Persistent border: an analysis of the geographic boundary of an intertidal species

This source preferred by Roger Herbert

Authors: Herbert, R.J.H., Southward, A.J., Clarke, R.T., Sheader, M. and Hawkins, S.J.

http://www.int-res.com/

Journal: Marine Ecology Progress Series

Volume: 379

Pages: 135-150

ISSN: 0171-8630

DOI: 10.3354/meps07899

The biological performance of species close to their biogeographic boundaries is of critical interest in a period of rapid climate change and can inform predictions of future patterns of distribution. The classic view is that performance attributes (reproduction, growth, survival) will gradually decline from the centre towards the edge of a species range. A persistent discontinuity in the distribution of the intertidal barnacle Chthamalus montagui on the central south coast of England has enabled us to test hypotheses about its performance and recruitment as the range edge is approached. Although adult density was reduced by over 5 orders of magnitude along a 200 km distance, there was little evidence of impaired performance at the range edge. There have been fluctuations in abundance over the last 50 yr at shores approaching the border, which are associated with changes in temperature and suggest thermal sensitivities. A study of recruitment in C. montagui and in other intertidal barnacles revealed a region of very low recruitment for all species close to the border of C. montagui. We propose that reductions in larval supply caused by complex regional hydrography and suboptimal habitat quality, not adult performance, is most likely responsible for a steep gradient in recruitment as the border is approached, although possible reductions in larval performance cannot be totally discounted. The location of ‘low recruitment cells’ caused by oceanographic processes that obstruct the dispersal of propagules needs to be identified when modelling the rate of change of biological assemblages and the location and spacing of reserves.

This data was imported from Scopus:

Authors: Herbert, R.J.H., Southward, A.J., Clarke, R.T., Sheader, M. and Hawkins, S.J.

Journal: Marine Ecology Progress Series

Volume: 379

Pages: 135-150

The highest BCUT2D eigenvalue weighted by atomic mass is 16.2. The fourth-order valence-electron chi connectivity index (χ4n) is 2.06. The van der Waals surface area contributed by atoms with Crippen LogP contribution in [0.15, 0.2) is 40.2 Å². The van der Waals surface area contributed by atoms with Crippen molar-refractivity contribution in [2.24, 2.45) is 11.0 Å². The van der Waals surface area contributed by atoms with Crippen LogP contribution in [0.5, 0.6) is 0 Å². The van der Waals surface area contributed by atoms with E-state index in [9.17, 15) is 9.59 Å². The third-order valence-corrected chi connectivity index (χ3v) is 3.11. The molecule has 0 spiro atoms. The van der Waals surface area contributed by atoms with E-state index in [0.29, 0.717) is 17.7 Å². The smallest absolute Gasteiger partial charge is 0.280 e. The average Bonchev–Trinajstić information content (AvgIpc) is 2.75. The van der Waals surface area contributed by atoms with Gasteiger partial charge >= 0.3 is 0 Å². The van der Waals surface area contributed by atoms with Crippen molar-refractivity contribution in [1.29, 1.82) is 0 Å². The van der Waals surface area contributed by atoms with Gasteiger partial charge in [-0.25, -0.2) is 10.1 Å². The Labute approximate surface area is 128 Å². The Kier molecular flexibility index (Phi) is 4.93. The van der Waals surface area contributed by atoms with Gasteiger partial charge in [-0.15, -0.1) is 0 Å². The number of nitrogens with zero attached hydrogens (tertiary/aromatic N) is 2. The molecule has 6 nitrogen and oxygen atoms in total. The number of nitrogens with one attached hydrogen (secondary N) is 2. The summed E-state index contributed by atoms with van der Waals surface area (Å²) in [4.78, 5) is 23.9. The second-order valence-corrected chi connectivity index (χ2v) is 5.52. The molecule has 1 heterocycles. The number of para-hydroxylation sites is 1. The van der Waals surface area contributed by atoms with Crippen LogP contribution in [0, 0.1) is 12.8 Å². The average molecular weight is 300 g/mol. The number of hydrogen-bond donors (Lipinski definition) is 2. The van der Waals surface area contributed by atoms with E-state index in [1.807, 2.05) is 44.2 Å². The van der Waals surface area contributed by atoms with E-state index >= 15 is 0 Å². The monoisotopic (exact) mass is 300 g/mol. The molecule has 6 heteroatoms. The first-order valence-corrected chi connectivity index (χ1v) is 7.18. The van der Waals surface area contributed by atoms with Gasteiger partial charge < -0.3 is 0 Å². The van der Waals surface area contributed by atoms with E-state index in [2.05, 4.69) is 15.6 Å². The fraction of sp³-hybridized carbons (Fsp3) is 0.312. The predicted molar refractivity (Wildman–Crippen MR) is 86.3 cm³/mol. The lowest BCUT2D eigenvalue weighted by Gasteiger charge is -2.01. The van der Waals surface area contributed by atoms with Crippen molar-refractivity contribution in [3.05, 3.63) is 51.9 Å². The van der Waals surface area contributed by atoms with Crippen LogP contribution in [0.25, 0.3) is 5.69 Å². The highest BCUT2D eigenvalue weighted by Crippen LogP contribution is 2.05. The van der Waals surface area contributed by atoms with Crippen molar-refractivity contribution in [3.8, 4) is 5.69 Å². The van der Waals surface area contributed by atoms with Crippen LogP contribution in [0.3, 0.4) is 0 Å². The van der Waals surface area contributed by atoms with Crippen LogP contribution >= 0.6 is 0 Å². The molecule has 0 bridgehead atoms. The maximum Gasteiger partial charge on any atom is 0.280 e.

ISSN: 0171-8630

DOI: 10.3354/meps07899

The biological performance of species close to their biogeographic boundaries is of critical interest in a period of rapid climate change and can inform predictions of future patterns of distribution. The classic view is that performance attributes (reproduction, growth, survival) will gradually decline from the centre towards the edge of a species range. A persistent discontinuity in the distribution of the intertidal barnacle Chthamalus montagui on the central south coast of England has enabled us to test hypotheses about its performance and recruitment as the range edge is approached. Although adult density was reduced by over 5 orders of magnitude along a 200 km distance, there was little evidence of impaired performance at the range edge. There have been fluctuations in abundance over the last 50 yr at shores approaching the border, which are associated with changes in temperature and suggest thermal sensitivities. A study of recruitment in C. montagui and in other intertidal barnacles revealed a region of very low recruitment for all species close to the border of C. montagui. We propose that reductions in larval supply caused by complex regional hydrography and suboptimal habitat quality, not adult performance, is most likely responsible for a steep gradient in recruitment as the border is approached, although possible reductions in larval performance cannot be totally discounted. The location of 'low recruitment cells' caused by oceanographic processes that obstruct the dispersal of propagules needs to be identified when modelling the rate of change of biological assemblages and the location and spacing of reserves. © Inter-Research ch 2009.

This data was imported from Web of Science (Lite):

Authors: Herbert, R.J.H., Southward, A.J., Clarke, R.T., Sheader, M. and Hawkins, S.J.

Journal: MARINE ECOLOGY PROGRESS SERIES

Volume: 379

Pages: 135-150

eISSN: 1616-1599

ISSN: 0171-8630

DOI: 10.3354/meps07899

The data on this page was last updated at 04:46 on November 24, 2017.